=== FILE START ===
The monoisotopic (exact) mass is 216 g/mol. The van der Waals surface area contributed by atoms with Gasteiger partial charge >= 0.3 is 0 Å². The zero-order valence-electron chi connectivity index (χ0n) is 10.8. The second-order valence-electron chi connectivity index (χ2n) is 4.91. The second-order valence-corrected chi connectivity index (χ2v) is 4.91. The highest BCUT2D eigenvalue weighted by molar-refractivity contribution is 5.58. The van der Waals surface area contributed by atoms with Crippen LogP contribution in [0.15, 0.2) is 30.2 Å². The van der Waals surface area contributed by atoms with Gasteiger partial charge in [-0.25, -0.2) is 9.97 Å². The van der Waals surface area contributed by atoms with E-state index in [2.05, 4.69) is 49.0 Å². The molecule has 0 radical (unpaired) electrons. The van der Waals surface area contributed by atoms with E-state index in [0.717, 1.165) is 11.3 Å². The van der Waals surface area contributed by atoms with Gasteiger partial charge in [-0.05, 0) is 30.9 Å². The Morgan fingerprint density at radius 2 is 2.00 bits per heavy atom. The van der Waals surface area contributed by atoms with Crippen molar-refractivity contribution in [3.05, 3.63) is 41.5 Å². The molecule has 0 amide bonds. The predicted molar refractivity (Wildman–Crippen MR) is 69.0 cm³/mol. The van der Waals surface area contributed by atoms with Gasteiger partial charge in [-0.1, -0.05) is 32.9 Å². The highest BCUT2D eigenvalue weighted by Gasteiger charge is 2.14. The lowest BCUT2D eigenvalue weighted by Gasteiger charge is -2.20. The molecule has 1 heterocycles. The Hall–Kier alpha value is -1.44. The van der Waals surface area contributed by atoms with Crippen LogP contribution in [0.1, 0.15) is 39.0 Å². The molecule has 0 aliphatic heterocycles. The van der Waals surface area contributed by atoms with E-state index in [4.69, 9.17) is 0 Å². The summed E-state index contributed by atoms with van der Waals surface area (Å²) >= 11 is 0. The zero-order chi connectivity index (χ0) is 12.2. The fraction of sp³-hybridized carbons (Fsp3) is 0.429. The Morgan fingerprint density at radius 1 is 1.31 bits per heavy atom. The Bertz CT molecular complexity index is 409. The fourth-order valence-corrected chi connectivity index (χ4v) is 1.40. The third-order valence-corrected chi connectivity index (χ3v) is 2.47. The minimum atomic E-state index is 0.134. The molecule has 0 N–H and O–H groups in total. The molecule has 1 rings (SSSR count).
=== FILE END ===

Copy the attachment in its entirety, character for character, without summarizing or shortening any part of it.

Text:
The monoisotopic (exact) mass is 216 g/mol. The van der Waals surface area contributed by atoms with Gasteiger partial charge >= 0.3 is 0 Å². The zero-order valence-electron chi connectivity index (χ0n) is 10.8. The second-order valence-electron chi connectivity index (χ2n) is 4.91. The second-order valence-corrected chi connectivity index (χ2v) is 4.91. The highest BCUT2D eigenvalue weighted by molar-refractivity contribution is 5.58. The van der Waals surface area contributed by atoms with Crippen LogP contribution in [0.15, 0.2) is 30.2 Å². The van der Waals surface area contributed by atoms with Gasteiger partial charge in [-0.25, -0.2) is 9.97 Å². The van der Waals surface area contributed by atoms with E-state index in [2.05, 4.69) is 49.0 Å². The molecule has 0 radical (unpaired) electrons. The van der Waals surface area contributed by atoms with E-state index in [0.717, 1.165) is 11.3 Å². The van der Waals surface area contributed by atoms with Gasteiger partial charge in [-0.05, 0) is 30.9 Å². The Morgan fingerprint density at radius 2 is 2.00 bits per heavy atom. The van der Waals surface area contributed by atoms with Crippen molar-refractivity contribution in [3.05, 3.63) is 41.5 Å². The molecule has 0 amide bonds. The predicted molar refractivity (Wildman–Crippen MR) is 69.0 cm³/mol. The van der Waals surface area contributed by atoms with Gasteiger partial charge in [-0.1, -0.05) is 32.9 Å². The highest BCUT2D eigenvalue weighted by Gasteiger charge is 2.14. The lowest BCUT2D eigenvalue weighted by Gasteiger charge is -2.20. The molecule has 1 heterocycles. The Hall–Kier alpha value is -1.44. The van der Waals surface area contributed by atoms with Crippen LogP contribution in [0.1, 0.15) is 39.0 Å². The molecule has 0 aliphatic heterocycles. The van der Waals surface area contributed by atoms with E-state index in [4.69, 9.17) is 0 Å². The summed E-state index contributed by atoms with van der Waals surface area (Å²) >= 11 is 0. The zero-order chi connectivity index (χ0) is 12.2. The fraction of sp³-hybridized carbons (Fsp3) is 0.429. The Morgan fingerprint density at radius 1 is 1.31 bits per heavy atom. The Bertz CT molecular complexity index is 409. The fourth-order valence-corrected chi connectivity index (χ4v) is 1.40. The third-order valence-corrected chi connectivity index (χ3v) is 2.47. The minimum atomic E-state index is 0.134. The molecule has 0 N–H and O–H groups in total. The molecule has 1 rings (SSSR count).